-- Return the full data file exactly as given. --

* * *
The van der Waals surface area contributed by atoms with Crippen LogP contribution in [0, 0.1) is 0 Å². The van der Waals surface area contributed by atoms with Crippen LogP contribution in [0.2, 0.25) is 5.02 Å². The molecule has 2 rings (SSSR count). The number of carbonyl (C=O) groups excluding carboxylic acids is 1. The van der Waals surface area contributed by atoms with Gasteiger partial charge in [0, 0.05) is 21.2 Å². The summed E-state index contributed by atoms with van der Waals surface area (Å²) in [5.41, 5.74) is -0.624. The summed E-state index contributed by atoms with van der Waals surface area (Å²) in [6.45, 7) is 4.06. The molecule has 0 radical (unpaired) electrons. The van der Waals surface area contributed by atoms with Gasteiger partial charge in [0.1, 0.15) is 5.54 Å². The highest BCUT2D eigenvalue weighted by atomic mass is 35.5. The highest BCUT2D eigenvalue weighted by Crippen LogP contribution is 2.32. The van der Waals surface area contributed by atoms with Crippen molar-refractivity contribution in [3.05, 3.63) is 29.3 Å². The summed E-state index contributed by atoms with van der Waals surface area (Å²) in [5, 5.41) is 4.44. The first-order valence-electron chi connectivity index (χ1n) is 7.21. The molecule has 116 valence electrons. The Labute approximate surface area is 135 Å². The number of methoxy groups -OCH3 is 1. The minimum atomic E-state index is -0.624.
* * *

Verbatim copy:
The van der Waals surface area contributed by atoms with Crippen LogP contribution in [0, 0.1) is 0 Å². The van der Waals surface area contributed by atoms with Crippen LogP contribution in [0.2, 0.25) is 5.02 Å². The molecule has 2 rings (SSSR count). The number of carbonyl (C=O) groups excluding carboxylic acids is 1. The van der Waals surface area contributed by atoms with Gasteiger partial charge in [0, 0.05) is 21.2 Å². The summed E-state index contributed by atoms with van der Waals surface area (Å²) in [5.41, 5.74) is -0.624. The summed E-state index contributed by atoms with van der Waals surface area (Å²) in [6.45, 7) is 4.06. The molecule has 0 radical (unpaired) electrons. The van der Waals surface area contributed by atoms with Gasteiger partial charge in [0.1, 0.15) is 5.54 Å². The highest BCUT2D eigenvalue weighted by atomic mass is 35.5. The highest BCUT2D eigenvalue weighted by Crippen LogP contribution is 2.32. The van der Waals surface area contributed by atoms with Crippen molar-refractivity contribution in [3.05, 3.63) is 29.3 Å². The summed E-state index contributed by atoms with van der Waals surface area (Å²) in [5, 5.41) is 4.44. The first-order valence-electron chi connectivity index (χ1n) is 7.21. The molecule has 116 valence electrons. The Labute approximate surface area is 135 Å². The number of methoxy groups -OCH3 is 1. The minimum atomic E-state index is -0.624.